Many animals have some form of periodontal disease. The severity can be based on breed, diet, and regular dental hygiene. Prolonged buildup of plaque and tartar can lead to systemic diseases such as heart and kidney disease. Pets can have fractured teeth, periodontal pockets, or dental abscesses. These things cause a lot of oral pain and often need to be fixed via a dental procedure and cleaning.
What to expect:
A dental procedure is performed under general anesthesia. Your pet will come into the clinic the morning of their procedure, fasted (12 hours without food). Upon arrival a veterinary technician will go over pre-operative paperwork. Blood will then be drawn to complete a preanesthetic profile, making sure your pet is safe for sedation. Our veterinarian will then review the lab work, and give us a confirmation that your pet is healthy. A mild sedative will be given to allow us to place an IV catheter without stress to your animal. After that, intravenous anesthetic medications will be given to your pet. This will put your pet into a deep plane of anesthesia allowing us to place an endotracheal tube and start gas anesthesia. The endotracheal tube prevents fluid from entering the airway and provides oxygen and gas anesthesia. IV fluids will begin at this time, to regulate blood pressure and protect the kidneys. A veterinary technician will begin to scale the teeth, removing any plaque or tartar on the teeth and under the gum line. Then complete full-mouth radiographs will be taken. A veterinarian will do an oral exam looking for masses, periodontal pockets, fractured teeth, or any teeth diseased below the gumline which can be visualized via radiographs. Extractions will be performed if necessary. Following this, a technician will polish your pet’s teeth, removing any ‘scratches’ to help prevent plaque build up. Your companion will then be recovered until they are able to swallow and lift their head on their own. A discharge time will be set up for pickup that afternoon.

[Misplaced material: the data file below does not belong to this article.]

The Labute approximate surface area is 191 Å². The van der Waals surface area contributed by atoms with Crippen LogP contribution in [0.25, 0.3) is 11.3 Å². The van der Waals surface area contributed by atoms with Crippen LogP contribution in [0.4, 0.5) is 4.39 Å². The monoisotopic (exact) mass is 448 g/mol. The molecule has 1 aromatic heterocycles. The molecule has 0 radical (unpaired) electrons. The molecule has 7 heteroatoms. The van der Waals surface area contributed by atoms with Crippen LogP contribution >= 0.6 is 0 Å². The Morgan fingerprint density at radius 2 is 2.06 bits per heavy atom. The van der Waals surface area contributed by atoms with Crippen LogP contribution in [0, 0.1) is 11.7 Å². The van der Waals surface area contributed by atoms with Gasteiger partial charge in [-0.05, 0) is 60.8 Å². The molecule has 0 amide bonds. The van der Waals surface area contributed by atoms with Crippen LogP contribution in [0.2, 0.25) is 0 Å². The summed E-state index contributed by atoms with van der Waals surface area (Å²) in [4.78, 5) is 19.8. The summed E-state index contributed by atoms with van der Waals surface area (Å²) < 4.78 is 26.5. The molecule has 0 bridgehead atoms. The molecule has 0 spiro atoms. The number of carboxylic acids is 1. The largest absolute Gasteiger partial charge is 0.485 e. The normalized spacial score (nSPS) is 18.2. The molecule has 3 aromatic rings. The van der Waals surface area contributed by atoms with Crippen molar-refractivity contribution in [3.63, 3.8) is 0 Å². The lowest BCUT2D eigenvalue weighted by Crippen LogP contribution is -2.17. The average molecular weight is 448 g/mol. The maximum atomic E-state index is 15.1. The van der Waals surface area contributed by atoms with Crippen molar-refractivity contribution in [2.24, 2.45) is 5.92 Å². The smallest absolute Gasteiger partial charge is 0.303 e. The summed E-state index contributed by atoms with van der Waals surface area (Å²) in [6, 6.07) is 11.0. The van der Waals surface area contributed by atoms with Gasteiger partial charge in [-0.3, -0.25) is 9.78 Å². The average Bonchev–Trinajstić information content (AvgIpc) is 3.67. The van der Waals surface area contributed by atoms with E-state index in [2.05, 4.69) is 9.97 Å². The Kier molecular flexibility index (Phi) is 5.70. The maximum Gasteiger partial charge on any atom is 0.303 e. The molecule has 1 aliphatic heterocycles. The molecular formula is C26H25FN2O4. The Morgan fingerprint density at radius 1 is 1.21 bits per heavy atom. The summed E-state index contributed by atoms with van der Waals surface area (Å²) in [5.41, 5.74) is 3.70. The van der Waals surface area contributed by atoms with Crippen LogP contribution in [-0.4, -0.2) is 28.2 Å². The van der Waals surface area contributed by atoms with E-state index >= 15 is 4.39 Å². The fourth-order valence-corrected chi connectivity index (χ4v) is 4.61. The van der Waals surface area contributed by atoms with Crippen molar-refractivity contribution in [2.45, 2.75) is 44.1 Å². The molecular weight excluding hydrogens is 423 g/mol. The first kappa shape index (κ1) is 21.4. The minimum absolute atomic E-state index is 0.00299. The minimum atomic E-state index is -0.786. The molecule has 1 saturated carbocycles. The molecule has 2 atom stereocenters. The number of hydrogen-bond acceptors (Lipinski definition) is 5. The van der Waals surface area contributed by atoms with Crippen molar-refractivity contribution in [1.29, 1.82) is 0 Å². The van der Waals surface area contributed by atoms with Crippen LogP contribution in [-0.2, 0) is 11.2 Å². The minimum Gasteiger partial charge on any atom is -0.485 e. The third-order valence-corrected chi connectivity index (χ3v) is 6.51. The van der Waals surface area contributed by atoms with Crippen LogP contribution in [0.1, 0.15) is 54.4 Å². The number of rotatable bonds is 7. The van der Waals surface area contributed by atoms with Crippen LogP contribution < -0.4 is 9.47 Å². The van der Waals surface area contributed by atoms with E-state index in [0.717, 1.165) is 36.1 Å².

Preventative dental hygiene:
At a young age, or following a dental cleaning, your pet’s oral health should be maintained to help decrease the frequency of needing a dental cleaning. We can do this by brushing our pets teeth daily or using dental chews. For cats we would recommend using a Greenies brand chew, and for dogs we prefer Oravet chews. An oral exam will be completed at your companion’s yearly wellness where we can update you on their dental health and if they would require another cleaning. At each yearly visit, our veterinarians stage your pet’s dental disease.
Our pricing can vary based on each pet’s oral health. We often try to ‘stage’ a dental, and give an owner a quote of what we think the total cost will be. Staging is often done at a yearly wellness or pre-op visit. The estimate includes, bloodwork, anesthesia, radiographs, cleaning, extractions, and any needed medications.